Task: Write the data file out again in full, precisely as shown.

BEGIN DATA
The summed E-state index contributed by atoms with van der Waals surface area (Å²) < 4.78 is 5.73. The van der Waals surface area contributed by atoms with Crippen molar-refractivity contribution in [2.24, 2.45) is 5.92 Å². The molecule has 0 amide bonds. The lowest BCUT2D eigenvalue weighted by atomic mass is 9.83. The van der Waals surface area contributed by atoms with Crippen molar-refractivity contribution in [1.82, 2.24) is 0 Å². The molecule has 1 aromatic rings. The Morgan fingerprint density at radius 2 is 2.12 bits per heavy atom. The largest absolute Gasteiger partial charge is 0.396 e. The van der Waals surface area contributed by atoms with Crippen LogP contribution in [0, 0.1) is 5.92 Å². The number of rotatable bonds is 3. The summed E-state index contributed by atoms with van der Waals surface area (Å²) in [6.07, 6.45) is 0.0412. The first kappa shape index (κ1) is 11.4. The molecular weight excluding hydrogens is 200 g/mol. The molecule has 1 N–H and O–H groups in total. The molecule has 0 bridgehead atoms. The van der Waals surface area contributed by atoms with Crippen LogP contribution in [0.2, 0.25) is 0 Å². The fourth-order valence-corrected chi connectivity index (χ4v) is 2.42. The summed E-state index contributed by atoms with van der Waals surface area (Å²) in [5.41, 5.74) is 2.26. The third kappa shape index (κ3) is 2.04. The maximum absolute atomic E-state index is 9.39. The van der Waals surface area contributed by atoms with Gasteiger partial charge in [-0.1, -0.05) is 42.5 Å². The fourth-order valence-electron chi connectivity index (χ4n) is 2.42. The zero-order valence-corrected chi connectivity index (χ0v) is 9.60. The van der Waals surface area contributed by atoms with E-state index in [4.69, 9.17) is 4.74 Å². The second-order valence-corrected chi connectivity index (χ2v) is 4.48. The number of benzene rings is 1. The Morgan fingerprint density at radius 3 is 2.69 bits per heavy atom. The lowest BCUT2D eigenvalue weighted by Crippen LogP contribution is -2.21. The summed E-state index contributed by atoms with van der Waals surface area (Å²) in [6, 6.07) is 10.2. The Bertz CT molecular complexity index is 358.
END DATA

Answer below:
The summed E-state index contributed by atoms with van der Waals surface area (Å²) < 4.78 is 5.73. The van der Waals surface area contributed by atoms with Crippen molar-refractivity contribution in [2.24, 2.45) is 5.92 Å². The molecule has 0 amide bonds. The lowest BCUT2D eigenvalue weighted by atomic mass is 9.83. The van der Waals surface area contributed by atoms with Crippen molar-refractivity contribution in [1.82, 2.24) is 0 Å². The molecule has 1 aromatic rings. The Morgan fingerprint density at radius 2 is 2.12 bits per heavy atom. The largest absolute Gasteiger partial charge is 0.396 e. The van der Waals surface area contributed by atoms with Crippen LogP contribution in [0, 0.1) is 5.92 Å². The number of rotatable bonds is 3. The summed E-state index contributed by atoms with van der Waals surface area (Å²) in [6.07, 6.45) is 0.0412. The first kappa shape index (κ1) is 11.4. The molecular weight excluding hydrogens is 200 g/mol. The molecule has 1 N–H and O–H groups in total. The molecule has 0 bridgehead atoms. The van der Waals surface area contributed by atoms with Crippen LogP contribution in [0.2, 0.25) is 0 Å². The fourth-order valence-corrected chi connectivity index (χ4v) is 2.42. The summed E-state index contributed by atoms with van der Waals surface area (Å²) in [5.41, 5.74) is 2.26. The third kappa shape index (κ3) is 2.04. The maximum absolute atomic E-state index is 9.39. The van der Waals surface area contributed by atoms with Gasteiger partial charge in [-0.1, -0.05) is 42.5 Å². The fourth-order valence-electron chi connectivity index (χ4n) is 2.42. The zero-order valence-corrected chi connectivity index (χ0v) is 9.60. The van der Waals surface area contributed by atoms with E-state index in [4.69, 9.17) is 4.74 Å². The second-order valence-corrected chi connectivity index (χ2v) is 4.48. The number of benzene rings is 1. The Morgan fingerprint density at radius 3 is 2.69 bits per heavy atom. The lowest BCUT2D eigenvalue weighted by Crippen LogP contribution is -2.21. The summed E-state index contributed by atoms with van der Waals surface area (Å²) in [6, 6.07) is 10.2. The Bertz CT molecular complexity index is 358.